Despite the competition it posed to the Romans’ eastern empire and the longevity it enjoyed compared to its Iranian predecessors, English-language histories of the Sassanian Empire are few and far between. In The Last Empire of Iran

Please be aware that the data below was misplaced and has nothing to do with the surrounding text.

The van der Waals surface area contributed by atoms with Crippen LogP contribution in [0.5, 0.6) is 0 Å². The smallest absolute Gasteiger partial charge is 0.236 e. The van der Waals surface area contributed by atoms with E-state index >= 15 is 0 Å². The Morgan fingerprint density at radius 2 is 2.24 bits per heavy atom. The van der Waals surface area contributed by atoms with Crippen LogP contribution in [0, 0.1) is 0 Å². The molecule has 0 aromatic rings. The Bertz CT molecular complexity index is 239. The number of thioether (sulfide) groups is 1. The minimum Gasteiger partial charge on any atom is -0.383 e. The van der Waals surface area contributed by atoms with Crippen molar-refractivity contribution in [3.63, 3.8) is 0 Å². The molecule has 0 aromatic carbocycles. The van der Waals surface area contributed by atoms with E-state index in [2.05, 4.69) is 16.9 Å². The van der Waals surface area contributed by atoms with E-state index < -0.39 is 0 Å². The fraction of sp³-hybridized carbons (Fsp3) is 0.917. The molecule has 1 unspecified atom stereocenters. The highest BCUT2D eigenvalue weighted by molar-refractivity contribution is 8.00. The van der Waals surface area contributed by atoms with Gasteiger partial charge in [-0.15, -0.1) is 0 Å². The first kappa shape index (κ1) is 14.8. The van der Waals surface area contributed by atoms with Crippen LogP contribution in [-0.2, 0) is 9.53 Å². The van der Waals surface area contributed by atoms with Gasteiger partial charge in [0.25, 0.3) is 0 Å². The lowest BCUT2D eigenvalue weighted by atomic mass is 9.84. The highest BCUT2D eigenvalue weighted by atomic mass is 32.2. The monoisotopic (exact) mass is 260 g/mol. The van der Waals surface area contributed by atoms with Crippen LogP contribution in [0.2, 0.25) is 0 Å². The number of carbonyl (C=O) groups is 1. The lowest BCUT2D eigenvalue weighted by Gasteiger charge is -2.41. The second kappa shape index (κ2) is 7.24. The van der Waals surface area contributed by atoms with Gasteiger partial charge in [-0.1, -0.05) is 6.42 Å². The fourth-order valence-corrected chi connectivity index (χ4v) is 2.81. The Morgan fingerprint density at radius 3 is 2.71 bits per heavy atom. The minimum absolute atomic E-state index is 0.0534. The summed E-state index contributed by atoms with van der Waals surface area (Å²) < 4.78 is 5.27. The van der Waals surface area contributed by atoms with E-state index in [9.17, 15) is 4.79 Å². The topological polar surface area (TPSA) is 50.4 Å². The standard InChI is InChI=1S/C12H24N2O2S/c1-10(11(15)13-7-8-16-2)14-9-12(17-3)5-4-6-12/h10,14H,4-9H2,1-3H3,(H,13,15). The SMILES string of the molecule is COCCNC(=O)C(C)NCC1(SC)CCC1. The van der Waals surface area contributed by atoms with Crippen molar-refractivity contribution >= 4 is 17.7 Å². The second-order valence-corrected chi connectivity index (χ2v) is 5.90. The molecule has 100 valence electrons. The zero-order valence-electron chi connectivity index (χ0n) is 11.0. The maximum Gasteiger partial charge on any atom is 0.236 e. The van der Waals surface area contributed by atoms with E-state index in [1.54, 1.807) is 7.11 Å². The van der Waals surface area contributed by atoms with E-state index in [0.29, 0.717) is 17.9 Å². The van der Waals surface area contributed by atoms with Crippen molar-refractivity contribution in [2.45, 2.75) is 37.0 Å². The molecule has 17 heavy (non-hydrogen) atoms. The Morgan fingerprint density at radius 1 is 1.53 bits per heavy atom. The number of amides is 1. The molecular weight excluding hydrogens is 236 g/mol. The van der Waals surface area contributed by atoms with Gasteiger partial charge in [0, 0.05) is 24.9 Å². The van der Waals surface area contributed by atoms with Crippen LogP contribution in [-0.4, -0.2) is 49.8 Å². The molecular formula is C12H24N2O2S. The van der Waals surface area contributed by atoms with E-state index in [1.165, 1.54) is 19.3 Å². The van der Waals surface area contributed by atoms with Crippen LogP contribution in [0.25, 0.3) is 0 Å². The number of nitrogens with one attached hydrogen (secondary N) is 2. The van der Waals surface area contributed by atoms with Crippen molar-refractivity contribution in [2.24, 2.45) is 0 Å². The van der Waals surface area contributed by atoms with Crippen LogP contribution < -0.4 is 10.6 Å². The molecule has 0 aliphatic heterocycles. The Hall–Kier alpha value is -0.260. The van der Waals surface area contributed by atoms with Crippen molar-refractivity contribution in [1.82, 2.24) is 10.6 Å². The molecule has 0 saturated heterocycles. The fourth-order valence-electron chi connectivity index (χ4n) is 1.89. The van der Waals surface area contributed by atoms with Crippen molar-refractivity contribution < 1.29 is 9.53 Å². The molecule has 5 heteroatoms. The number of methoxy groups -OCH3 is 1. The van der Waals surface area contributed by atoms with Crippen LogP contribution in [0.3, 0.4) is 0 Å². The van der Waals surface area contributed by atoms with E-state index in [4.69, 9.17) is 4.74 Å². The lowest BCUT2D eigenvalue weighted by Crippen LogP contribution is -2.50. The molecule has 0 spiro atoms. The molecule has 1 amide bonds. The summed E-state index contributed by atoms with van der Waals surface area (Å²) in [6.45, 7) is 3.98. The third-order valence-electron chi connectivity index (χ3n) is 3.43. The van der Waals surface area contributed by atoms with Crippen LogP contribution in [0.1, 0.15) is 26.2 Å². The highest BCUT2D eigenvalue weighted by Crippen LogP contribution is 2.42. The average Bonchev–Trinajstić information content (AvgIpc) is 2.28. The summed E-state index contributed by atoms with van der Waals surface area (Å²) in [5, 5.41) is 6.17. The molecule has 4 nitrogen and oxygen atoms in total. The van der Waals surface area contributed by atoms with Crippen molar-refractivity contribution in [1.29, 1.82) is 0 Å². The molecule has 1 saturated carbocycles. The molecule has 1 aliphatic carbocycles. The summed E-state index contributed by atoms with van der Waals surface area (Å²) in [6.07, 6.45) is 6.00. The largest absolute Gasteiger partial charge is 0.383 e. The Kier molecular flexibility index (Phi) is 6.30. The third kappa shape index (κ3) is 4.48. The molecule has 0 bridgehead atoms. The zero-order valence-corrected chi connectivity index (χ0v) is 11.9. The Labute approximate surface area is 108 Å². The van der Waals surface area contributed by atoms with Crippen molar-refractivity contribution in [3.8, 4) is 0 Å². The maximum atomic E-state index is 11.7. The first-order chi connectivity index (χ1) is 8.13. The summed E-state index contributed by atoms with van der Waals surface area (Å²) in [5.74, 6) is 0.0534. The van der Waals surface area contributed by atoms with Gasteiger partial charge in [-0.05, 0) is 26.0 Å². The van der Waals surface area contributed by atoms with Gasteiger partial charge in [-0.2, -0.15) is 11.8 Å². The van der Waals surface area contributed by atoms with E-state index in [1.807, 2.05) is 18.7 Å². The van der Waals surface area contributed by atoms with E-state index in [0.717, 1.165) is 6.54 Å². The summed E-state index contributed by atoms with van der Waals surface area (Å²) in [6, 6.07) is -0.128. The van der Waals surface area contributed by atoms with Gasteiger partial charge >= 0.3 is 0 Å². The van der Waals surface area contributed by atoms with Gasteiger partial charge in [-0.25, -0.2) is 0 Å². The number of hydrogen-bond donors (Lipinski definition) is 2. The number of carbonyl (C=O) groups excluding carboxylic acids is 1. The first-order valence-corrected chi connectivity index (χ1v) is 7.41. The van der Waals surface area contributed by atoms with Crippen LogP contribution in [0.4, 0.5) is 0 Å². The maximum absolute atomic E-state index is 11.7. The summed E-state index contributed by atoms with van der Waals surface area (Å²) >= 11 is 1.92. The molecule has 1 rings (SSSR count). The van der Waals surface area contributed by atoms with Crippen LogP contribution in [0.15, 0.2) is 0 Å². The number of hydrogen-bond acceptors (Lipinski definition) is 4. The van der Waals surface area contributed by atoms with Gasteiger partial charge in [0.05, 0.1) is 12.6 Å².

(Gorgias Press, 2020), Michael R. Jackson Bonner fills this gap with a work that surveys the empire’s history from its rise in the 3rd century CE to its conquest by Muslim invaders in the 650s. To Bonner, a key reason for the empire’s longevity was the degree of centralization of its government, which was far greater than that of its Parthian predecessors. Thanks to that centralized control and the access to resources that it afforded them, the Sassanians were able to deal with the various challenges their empire faced on its many frontiers, from Roman legions to assaults from Central Asian nomads. Thanks to their effective administration and their military effectiveness, the Sassanians not only persevered against these threats but they succeeded in driving the Roman frontier back westward in the early 7th century, though the extended struggle and the civil war that followed left the Sassanians too weak to face the challenge that arose from the Arabian peninsula just a few years later.